Professor Halfbrain has spent his entire weekend by placing colored dots on the surface of a huge wooden cube. His objective was to find large groups of dots that form the vertices of a regular polygon (= a convex polygon whose angles all are the same and whose edges all have the same length).
The professor managed to prove the following two deep theorems.
Professor Halfbrain's first theorem: There exist three points on the surface of a cube that form the vertices of a regular polygon and that do not all lie on the same face.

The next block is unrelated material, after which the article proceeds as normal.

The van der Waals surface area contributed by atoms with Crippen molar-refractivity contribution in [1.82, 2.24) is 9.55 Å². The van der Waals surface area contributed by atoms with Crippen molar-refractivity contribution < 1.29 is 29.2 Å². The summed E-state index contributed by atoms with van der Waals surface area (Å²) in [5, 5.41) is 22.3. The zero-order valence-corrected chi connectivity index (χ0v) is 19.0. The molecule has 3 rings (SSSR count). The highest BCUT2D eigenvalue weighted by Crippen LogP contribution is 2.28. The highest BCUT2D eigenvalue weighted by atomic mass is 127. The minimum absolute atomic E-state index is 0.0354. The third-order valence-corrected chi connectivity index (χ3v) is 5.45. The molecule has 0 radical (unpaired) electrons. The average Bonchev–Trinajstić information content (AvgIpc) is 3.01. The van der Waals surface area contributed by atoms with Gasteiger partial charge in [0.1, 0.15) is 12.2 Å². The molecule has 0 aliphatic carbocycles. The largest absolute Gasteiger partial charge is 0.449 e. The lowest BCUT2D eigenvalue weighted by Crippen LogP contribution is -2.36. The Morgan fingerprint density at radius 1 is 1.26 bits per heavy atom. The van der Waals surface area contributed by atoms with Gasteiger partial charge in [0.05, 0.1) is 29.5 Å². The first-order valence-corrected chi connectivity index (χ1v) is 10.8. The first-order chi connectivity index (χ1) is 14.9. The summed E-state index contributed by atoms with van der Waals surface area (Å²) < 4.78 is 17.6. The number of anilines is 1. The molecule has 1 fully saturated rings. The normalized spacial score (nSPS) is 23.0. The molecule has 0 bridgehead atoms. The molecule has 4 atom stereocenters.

Professor Halfbrain's second theorem: There is no group of 37 points on the surface of a cube that form the vertices of a regular polygon and that do not all lie on the same face.
This puzzle asks you to improve the two theorems of professor Halfbrain and to make them even deeper. Find an integer $x$, so that "three points" in the first theorem may be replaced by "$x$ points", and so that "37 points" in the second theorem may be replaced by "$x+1$ points" (again yielding true statements, of course).